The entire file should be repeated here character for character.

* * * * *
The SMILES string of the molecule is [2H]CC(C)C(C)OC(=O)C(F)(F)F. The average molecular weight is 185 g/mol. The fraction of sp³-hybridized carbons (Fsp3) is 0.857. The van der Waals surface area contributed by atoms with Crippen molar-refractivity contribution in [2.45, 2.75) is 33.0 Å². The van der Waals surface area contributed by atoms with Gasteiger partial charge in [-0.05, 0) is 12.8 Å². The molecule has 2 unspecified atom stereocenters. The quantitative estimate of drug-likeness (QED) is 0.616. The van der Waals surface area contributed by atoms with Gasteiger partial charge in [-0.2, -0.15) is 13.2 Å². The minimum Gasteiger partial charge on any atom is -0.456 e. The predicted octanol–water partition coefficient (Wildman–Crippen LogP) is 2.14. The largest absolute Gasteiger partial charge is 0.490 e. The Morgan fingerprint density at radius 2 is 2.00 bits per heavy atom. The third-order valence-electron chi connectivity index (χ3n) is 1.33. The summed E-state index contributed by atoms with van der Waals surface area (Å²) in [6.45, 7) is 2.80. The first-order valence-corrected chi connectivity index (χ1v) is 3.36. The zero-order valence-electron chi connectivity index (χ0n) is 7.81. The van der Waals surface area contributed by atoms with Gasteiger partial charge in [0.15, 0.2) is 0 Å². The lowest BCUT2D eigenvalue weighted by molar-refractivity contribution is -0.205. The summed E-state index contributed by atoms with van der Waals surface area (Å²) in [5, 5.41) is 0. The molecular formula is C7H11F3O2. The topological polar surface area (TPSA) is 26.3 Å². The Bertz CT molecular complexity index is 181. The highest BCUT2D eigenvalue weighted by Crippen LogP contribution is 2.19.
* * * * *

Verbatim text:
The SMILES string of the molecule is [2H]CC(C)C(C)OC(=O)C(F)(F)F. The average molecular weight is 185 g/mol. The fraction of sp³-hybridized carbons (Fsp3) is 0.857. The van der Waals surface area contributed by atoms with Crippen molar-refractivity contribution in [2.45, 2.75) is 33.0 Å². The van der Waals surface area contributed by atoms with Gasteiger partial charge in [-0.05, 0) is 12.8 Å². The molecule has 2 unspecified atom stereocenters. The quantitative estimate of drug-likeness (QED) is 0.616. The van der Waals surface area contributed by atoms with Gasteiger partial charge in [-0.2, -0.15) is 13.2 Å². The minimum Gasteiger partial charge on any atom is -0.456 e. The predicted octanol–water partition coefficient (Wildman–Crippen LogP) is 2.14. The largest absolute Gasteiger partial charge is 0.490 e. The Morgan fingerprint density at radius 2 is 2.00 bits per heavy atom. The third-order valence-electron chi connectivity index (χ3n) is 1.33. The summed E-state index contributed by atoms with van der Waals surface area (Å²) in [6.45, 7) is 2.80. The first-order valence-corrected chi connectivity index (χ1v) is 3.36. The zero-order valence-electron chi connectivity index (χ0n) is 7.81. The van der Waals surface area contributed by atoms with Gasteiger partial charge in [0.15, 0.2) is 0 Å². The lowest BCUT2D eigenvalue weighted by molar-refractivity contribution is -0.205. The summed E-state index contributed by atoms with van der Waals surface area (Å²) in [5, 5.41) is 0. The molecular formula is C7H11F3O2. The topological polar surface area (TPSA) is 26.3 Å². The Bertz CT molecular complexity index is 181. The highest BCUT2D eigenvalue weighted by Crippen LogP contribution is 2.19.